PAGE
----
Falling in Love is Hard to Do

Sometimes the hardest thing in the world to be is wrong. I'd say it's my biggest personal fear if I didn't have so much love for my husband and sons stretching out my heart every day (yes, even those days when pulling out my hair is barely--barely--second to the heart-stretch).

But, yeah, being wrong, it goes against my grain like nobody's business, so much so that one of my great defense mechs is to simply refuse to make a choice when options are presented to me. So, you see, I'd rather be paralyzed and miserable than wrong.

Part of this stems from being an incredibly independent kid/teen. Survival in my younger years kind of required an ability to rely on just myself. Another part of it is my appearance; I'm small (thank you Granny J.), and I don't fit the physical mold for an intelligent female. Most people see me and think I must be an airhead because of my build. If they looked again, they'd see the humongous chip on my shoulder, because I am smart. Not genius-level or anything, but sharp all the same, and I take an unseemly amount of pride in my intelligence.

Anyway, like anyone else, I have my weaknesses, and that brings us back to "wrong" and what that has to do with my last year. You know, that year in which I tried and tried to better my first novel* but rather kept smacking into brick walls? That wall taunted "wrong" from all over, in all kinds of colors and fonts graffitied on it like BAD WOLF in the 2006 series of Doctor Who.

"Don't ramble with so much detail!", it criticized. "You can't do First Person, Present point-of-view!" "You have to pace your book like this, or no one will like it."  "Your word count has to fall in this range!" "These are the rules and you're not good enough to break them."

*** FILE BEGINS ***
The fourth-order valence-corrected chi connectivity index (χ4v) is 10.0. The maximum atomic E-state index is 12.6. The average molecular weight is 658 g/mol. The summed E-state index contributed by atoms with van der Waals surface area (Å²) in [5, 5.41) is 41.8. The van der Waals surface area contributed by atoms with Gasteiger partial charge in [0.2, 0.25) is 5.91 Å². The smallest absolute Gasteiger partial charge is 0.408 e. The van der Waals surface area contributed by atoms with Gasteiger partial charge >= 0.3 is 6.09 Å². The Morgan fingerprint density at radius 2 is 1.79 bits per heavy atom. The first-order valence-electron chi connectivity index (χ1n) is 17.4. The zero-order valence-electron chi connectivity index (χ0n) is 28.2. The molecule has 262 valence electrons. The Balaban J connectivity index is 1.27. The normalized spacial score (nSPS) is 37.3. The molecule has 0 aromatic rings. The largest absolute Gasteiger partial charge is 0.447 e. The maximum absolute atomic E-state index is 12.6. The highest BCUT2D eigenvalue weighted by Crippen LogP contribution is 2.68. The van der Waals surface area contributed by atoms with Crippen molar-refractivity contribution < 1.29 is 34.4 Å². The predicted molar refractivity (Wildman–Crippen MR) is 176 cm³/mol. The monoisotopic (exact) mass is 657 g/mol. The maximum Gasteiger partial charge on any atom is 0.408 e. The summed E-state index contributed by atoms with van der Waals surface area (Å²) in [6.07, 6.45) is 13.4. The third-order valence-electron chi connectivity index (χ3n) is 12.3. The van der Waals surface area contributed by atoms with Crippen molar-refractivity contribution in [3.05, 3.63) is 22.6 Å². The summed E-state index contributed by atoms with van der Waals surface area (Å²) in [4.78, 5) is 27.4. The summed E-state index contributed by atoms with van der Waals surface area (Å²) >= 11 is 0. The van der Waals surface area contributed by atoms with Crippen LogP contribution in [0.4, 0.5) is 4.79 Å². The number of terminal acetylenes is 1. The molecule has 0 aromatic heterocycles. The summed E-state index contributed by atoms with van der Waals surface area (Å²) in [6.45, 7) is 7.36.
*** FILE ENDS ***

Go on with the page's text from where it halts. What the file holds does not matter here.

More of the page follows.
Even with all the amazing encouragement from writer friends, critique partners, betas, and others, the WRONG was always louder, and it kicked my butt. I couldn't kick back. It was totally winning. In fact, it just about had me beaten down enough to just give up. No amount of faith in my abilities (from others) helped.

So, on the verge of giving up (oh, who am I kidding? I had given up, I just hadn't actually told anybody else, yet), I checked out a bunch of books from my library and proceeded to ignore my own book as much as humanly possible.

One of these books was Chime by Franny Billingsley. It blew my mind. I loved it. I loved it even though it broke a lot of rules. Billingsley wrote in in First Person, Present POV. It had a lot of detail. It didn't follow the traditional path. The twists were GREAT. The language was amazing and gorgeous. I wasn't just admiring of this book, I was JEALOUS. This was the kind of style in which I wanted to write. I didn't want a stupid, helpless heroine, or a perfect love interest. I wanted THIS.

But all the experts had said it was wrong. Wrong, my nemesis, and I couldn't risk wrong.

Suddenly, I didn't care. I loved Chime enough to forget it was technically all wrong, and if I could love someone else's "wrong" book that much, I could love my own book--broken rules and all--even more. I didn't have to be afraid of being wrong, because I knew I could love it anyway, because of Chime.

And I do love it. I love it like a Mathlete loves Pi. I love how easy it feels, now. I'm not wrestling with it because I'm not trying to change it into something it isn't.

Good Gracious, if this is wrong, I don't wanna be right.

*Yes, I'm still on my first novel. Another thing I am in spades? Stubborn.

PERSONAL NOTE: My lips go numb for about a half-hour if I take my anti-depression meds with coffee. Not Novocaine-at-the-dentist's numb, but very tingly. I love my meds and my coffee, so my lips are numb most mornings. *wink*